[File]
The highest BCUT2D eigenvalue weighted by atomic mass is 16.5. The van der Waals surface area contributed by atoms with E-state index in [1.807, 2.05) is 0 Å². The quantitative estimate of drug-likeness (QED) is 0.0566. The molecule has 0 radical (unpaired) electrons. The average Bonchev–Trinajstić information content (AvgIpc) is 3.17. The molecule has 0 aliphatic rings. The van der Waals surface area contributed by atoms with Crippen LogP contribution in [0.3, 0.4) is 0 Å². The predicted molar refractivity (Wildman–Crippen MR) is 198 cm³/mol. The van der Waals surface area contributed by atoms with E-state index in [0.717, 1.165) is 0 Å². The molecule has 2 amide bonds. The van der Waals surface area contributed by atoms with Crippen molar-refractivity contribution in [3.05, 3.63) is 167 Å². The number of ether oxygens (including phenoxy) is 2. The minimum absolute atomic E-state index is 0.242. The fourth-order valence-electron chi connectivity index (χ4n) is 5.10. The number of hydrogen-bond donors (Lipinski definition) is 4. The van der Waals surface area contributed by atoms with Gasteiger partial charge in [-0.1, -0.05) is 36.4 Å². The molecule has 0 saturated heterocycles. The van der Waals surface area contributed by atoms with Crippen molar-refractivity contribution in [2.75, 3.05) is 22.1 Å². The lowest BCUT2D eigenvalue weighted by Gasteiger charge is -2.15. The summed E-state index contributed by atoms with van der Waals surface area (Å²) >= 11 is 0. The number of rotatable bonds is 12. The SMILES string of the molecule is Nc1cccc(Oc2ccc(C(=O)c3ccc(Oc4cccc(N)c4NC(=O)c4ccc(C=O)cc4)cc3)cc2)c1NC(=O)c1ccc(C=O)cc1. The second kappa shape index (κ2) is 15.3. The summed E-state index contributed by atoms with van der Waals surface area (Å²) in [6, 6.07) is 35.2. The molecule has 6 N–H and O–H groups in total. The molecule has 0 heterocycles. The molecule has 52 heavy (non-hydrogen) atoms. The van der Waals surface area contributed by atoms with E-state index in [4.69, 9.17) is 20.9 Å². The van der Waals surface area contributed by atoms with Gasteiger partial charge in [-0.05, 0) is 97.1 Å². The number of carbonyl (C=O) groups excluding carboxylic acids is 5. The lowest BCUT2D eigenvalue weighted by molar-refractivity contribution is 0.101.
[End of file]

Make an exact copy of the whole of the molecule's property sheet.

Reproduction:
The highest BCUT2D eigenvalue weighted by atomic mass is 16.5. The van der Waals surface area contributed by atoms with E-state index in [1.807, 2.05) is 0 Å². The quantitative estimate of drug-likeness (QED) is 0.0566. The molecule has 0 radical (unpaired) electrons. The average Bonchev–Trinajstić information content (AvgIpc) is 3.17. The molecule has 0 aliphatic rings. The van der Waals surface area contributed by atoms with Crippen LogP contribution in [0.3, 0.4) is 0 Å². The predicted molar refractivity (Wildman–Crippen MR) is 198 cm³/mol. The van der Waals surface area contributed by atoms with E-state index in [0.717, 1.165) is 0 Å². The molecule has 2 amide bonds. The van der Waals surface area contributed by atoms with Crippen molar-refractivity contribution in [3.05, 3.63) is 167 Å². The number of ether oxygens (including phenoxy) is 2. The minimum absolute atomic E-state index is 0.242. The fourth-order valence-electron chi connectivity index (χ4n) is 5.10. The number of hydrogen-bond donors (Lipinski definition) is 4. The van der Waals surface area contributed by atoms with Gasteiger partial charge in [-0.1, -0.05) is 36.4 Å². The molecule has 0 saturated heterocycles. The van der Waals surface area contributed by atoms with Crippen molar-refractivity contribution in [2.75, 3.05) is 22.1 Å². The lowest BCUT2D eigenvalue weighted by Gasteiger charge is -2.15. The summed E-state index contributed by atoms with van der Waals surface area (Å²) >= 11 is 0. The number of rotatable bonds is 12. The SMILES string of the molecule is Nc1cccc(Oc2ccc(C(=O)c3ccc(Oc4cccc(N)c4NC(=O)c4ccc(C=O)cc4)cc3)cc2)c1NC(=O)c1ccc(C=O)cc1. The second kappa shape index (κ2) is 15.3. The summed E-state index contributed by atoms with van der Waals surface area (Å²) in [6, 6.07) is 35.2. The molecule has 6 N–H and O–H groups in total. The molecule has 0 heterocycles. The molecule has 52 heavy (non-hydrogen) atoms. The van der Waals surface area contributed by atoms with E-state index in [4.69, 9.17) is 20.9 Å². The van der Waals surface area contributed by atoms with Gasteiger partial charge in [-0.05, 0) is 97.1 Å². The number of carbonyl (C=O) groups excluding carboxylic acids is 5. The lowest BCUT2D eigenvalue weighted by molar-refractivity contribution is 0.101.